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Human Rights

Complementing the child labour legal framework through participatory approaches

In last week’s contribution, it has been established that Ghana’s legal framework accords children enough promise for protection from child labour. However, the fulfilment of this promise is being frustrated mainly by other factors outside the law. Recurrent poverty, lack of primary and quality education, and limited enforcement of laws and implementation of policies are some of the implicated factors.[1] Addressing these factors will most likely provide an immediate solution to the problem of child labour and pave the way for a smoother operationalisation of Ghana’s current legal framework. While such is the case, the use of participatory approaches in engaging communities promises tangible and sustainable results that can accord Ghanaian children total protection from child labour and the fulfilment of their rights. These participatory approaches are characterised by the active participation of the community, where they identify their problem, reflect on why and how the problem affects them, and, with insights gained through this self-evaluation, explore solutions. In light of this claim, I reflect on the potential of these participatory approaches in complementing the legal framework in addressing child labour.

Participatory approaches as an alternative

One would have to be naïve to go into a community assuming that the communities do not know their problems and will solely wait upon external players for solutions. It is unsurprising to note that when communities are asked about their existing problems, they are also quick to provide alternative homegrown solutions. In most communities, the proposed solutions to their problems involve the role of stakeholders and the participation of marginalised community members in sharing their knowledge and understanding of a particular issue, which are essential characteristics of participatory approaches.[2] Some of these approaches include the Community Scorecard (CSC) and Theatre for Development (TfD).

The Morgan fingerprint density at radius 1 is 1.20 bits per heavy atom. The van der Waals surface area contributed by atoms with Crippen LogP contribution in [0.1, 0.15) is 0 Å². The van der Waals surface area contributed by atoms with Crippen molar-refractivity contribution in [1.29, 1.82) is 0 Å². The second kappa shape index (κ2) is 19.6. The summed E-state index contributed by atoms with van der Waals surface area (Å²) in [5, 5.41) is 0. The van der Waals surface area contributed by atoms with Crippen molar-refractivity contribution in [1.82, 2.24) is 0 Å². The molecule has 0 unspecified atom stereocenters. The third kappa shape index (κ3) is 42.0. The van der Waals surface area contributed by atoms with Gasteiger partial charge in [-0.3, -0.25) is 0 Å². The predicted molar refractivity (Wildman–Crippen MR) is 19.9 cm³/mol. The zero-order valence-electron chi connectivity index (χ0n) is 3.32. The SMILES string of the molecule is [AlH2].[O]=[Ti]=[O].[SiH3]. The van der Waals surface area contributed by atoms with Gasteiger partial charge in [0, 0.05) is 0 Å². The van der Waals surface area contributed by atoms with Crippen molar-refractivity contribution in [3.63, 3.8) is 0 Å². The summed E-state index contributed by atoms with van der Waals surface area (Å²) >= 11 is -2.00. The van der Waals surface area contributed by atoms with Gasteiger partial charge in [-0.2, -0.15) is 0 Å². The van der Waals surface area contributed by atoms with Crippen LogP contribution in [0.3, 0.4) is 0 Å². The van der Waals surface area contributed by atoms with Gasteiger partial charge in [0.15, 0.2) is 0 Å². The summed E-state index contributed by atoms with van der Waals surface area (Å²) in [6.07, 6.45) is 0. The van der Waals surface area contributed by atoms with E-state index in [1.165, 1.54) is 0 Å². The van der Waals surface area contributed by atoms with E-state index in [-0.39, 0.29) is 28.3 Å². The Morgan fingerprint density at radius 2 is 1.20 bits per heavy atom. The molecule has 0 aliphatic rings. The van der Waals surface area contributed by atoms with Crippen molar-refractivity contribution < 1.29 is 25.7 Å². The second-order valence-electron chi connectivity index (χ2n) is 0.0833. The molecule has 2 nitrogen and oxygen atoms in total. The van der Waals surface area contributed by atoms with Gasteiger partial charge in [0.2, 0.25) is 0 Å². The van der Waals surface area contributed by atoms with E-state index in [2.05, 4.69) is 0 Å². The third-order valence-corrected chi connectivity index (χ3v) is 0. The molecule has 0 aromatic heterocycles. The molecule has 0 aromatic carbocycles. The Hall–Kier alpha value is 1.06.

The potential of Community Scorecard in addressing child labour

The Community Scorecard approach brings together rights holders and duty-bearers to assess the satisfaction or frustration of service delivery. It consolidates citizen’s perceptions, views, and opinions on how particular elements of service delivery are being delivered. The approach provides a platform for rights holders and duty bearers to work in partnership to implement and track the effectiveness of solutions in an ongoing process of quality improvement.[3] These characteristics can be used to complement the law in addressing child labour.

For instance, Ghana’s Education Act of 2008, Article 2(2), provides free and compulsory basic education for children who have reached school-going age. This provision obliges the government to ensure that education facilities are available for all children in Ghana. Where this duty seems to be failing or not being fulfilled from the perception of the rights holders, the CSC provides an opportunity for the rights holders to hold the government accountable. It provides a platform where parents, children, and other stakeholders, as rights holders, can demand that the government live up to its promise. This can be done by demanding that the government fulfil obligations set in its policies, strategies and development plans to provide enough teaching and learning material, build enough classrooms, and ensure that education is attractive overall. This will not only contribute to education advancement but will also help in addressing child labour as it is found that when children are in school, the probability of engaging them in child labour is reduced.[4] Furthermore, improving school infrastructure in rural areas significantly improves school attendance. It correspondingly minimises the intensity of work among children,[5] which, if demanded by the rights holders through this approach, will improve children’s rights and address child labour.

Theatre for Development (TfD) complementing the law